For the past year and a half Wickr, a messaging app for iOS and Android, has been offering an option to users who want the features of WhatsApp or Snapchat, but with an additional layer of security.
Wickr offers users the ability to send photos, videos, voice messages, and text messages that can be set to self destruct after a user defined, period of time. The messages being sent are encrypted on the sending device and then decrypted on the receiving device. The company notes that it does not have the key to unlock the data, so theoretically when the message self destructs it is gone permanently.
The team behind Wickr is aiming to improve its security by offering a cash reward of up to $100,000 to anyone that can find a critical vulnerability in its system.
“It’s really important to engage hackers. If someone can find critical vulnerabilities, we want to work with them. … No one has found one yet.”
A blog post on the company’s website says:
“Beyond making lots of money, you can feel good about helping Wickr because we were founded to protect the basic human right of private correspondence. Private correspondence is extremely important to a free society. People all over the world depend on Wickr. Please help us with this mission.”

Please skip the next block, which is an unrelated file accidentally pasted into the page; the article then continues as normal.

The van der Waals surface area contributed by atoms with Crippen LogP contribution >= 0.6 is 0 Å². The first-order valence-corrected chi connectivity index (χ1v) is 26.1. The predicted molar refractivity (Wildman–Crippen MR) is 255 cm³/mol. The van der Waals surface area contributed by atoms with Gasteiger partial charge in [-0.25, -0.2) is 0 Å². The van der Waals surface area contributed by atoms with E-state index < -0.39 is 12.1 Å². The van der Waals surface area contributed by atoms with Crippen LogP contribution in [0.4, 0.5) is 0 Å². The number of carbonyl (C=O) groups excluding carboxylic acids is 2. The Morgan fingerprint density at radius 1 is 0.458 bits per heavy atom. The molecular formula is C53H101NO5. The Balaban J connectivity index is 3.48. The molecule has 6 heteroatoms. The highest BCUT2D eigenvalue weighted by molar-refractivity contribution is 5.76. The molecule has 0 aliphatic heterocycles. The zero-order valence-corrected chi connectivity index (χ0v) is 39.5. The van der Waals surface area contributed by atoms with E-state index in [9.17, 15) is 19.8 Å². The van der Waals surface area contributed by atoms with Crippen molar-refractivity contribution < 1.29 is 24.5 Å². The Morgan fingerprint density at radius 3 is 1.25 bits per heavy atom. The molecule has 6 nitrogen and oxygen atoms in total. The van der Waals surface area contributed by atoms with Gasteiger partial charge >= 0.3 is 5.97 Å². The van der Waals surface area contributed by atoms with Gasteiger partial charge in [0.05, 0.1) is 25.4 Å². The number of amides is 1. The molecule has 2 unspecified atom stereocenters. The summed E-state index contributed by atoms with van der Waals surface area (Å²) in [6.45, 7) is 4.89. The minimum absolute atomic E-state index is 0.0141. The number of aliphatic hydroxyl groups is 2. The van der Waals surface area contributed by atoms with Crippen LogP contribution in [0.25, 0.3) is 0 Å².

The company has included a “find friends” feature in the app which, unlike the one Snapchat uses, does not upload your contact list to its servers. Instead, it uses a hashed representation of the data and matches it against users in its encrypted database. After the recent security issues with Snapchat, Wickr co-founder and CEO Nico Sell told Re/code in an interview on Tuesday that:
“Snapchat hired lobbyists when they should have hired hackers.”
Sell calls the system behind the app a “zero knowledge” system, meaning the company does not store any of your personal information, not even the keys required to decrypt your data.
Wickr has been downloaded over one million times, and the company expects the one-millionth message to be sent later this month.
Sell says the company is open to licensing pieces of its technology, such as the self destruct feature, to other companies looking to make more secure products. This is something that could happen “later this year,” according to Sell. The company points out that licensing their technology will not only attract good people to use it, but unfortunately also bad people.
Wickr is available as a free download from the App Store.